22–28 July 2018.
In John 14 we find Jesus in the middle of his last speech to his disciples. Jesus knows that he doesn’t have much time left before he is arrested and executed. So here at the end, Jesus gives his disciples his final teachings, and also some hope for the future.
This speech is very long and very complicated. But in v. 15 Jesus summarizes the heart of his teaching into one short statement: “If you love me, obey my commandments.” If the disciples forget everything else, if they are confused and uncertain about other things, this is the one thing they should remember and hold on to. That’s why Jesus repeats this point 3 more times in vv. 21, 23, and 24. In v. 21, Jesus says again: “Those who accept my commandments and obey them, they are the ones who love me” (v. 21). Many of us can say we love Jesus, many of us can say we are his followers, but here at the end Jesus stresses that if we really do love Jesus, then we must follow his commands.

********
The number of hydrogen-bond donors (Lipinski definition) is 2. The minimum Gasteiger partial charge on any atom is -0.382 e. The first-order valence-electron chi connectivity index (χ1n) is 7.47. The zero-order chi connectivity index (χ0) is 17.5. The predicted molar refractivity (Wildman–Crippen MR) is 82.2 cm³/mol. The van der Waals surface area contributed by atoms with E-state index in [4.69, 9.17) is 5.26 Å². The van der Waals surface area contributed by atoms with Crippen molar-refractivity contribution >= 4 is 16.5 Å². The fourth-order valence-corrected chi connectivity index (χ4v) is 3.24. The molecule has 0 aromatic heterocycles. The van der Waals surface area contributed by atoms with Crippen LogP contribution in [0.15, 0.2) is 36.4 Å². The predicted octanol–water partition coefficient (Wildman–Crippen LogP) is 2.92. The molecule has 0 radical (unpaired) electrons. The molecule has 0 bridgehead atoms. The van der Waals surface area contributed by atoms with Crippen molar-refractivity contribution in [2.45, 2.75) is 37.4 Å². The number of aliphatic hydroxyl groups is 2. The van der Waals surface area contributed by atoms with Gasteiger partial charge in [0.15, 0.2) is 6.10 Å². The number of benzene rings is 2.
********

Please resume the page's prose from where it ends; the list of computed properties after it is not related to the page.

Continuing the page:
While this sounds clear and straightforward, it may leave us a little confused. After all, did Jesus actually give us any commands to follow? Moses famously gave the Israelites 613 laws to shape their lives, and he was remembered forever as a great lawgiver. But Jesus didn’t write any new legal books, he didn’t work as a legal scholar, or issue hundreds of new commands. So when Jesus talks about obeying his command, what is he talking about?
Jesus doesn’t give us hundreds of laws, he simply gives us one new commandment. A few verses earlier in John 13:34, Jesus told his disciples: “Now I am giving you a new commandment: Love each other. Just as I have loved you, you should love each other.” That’s the command Jesus is talking about here. If we really love Jesus, then we will obey his command and love those around us. If we really belong to Jesus, and if we really want to follow Jesus, we will also love those around us, just in the same way that Jesus loved us. No wonder then that Jesus says in John 13:35 that it’s by doing this, by loving each other, that the whole world will really know that we are Christ’s disciples.
With his time on earth running out, it was this new command to love that Jesus wanted his disciples to remember and obey. That’s because without love, we can’t count as Christ’s followers, and we can’t count as true friends of Christ. So if there’s nothing else about Jesus that we remember today, I hope we too will at least never forget these important words: that if we truly love Jesus, we will truly love those around us.
Pastor Stephen Lakkis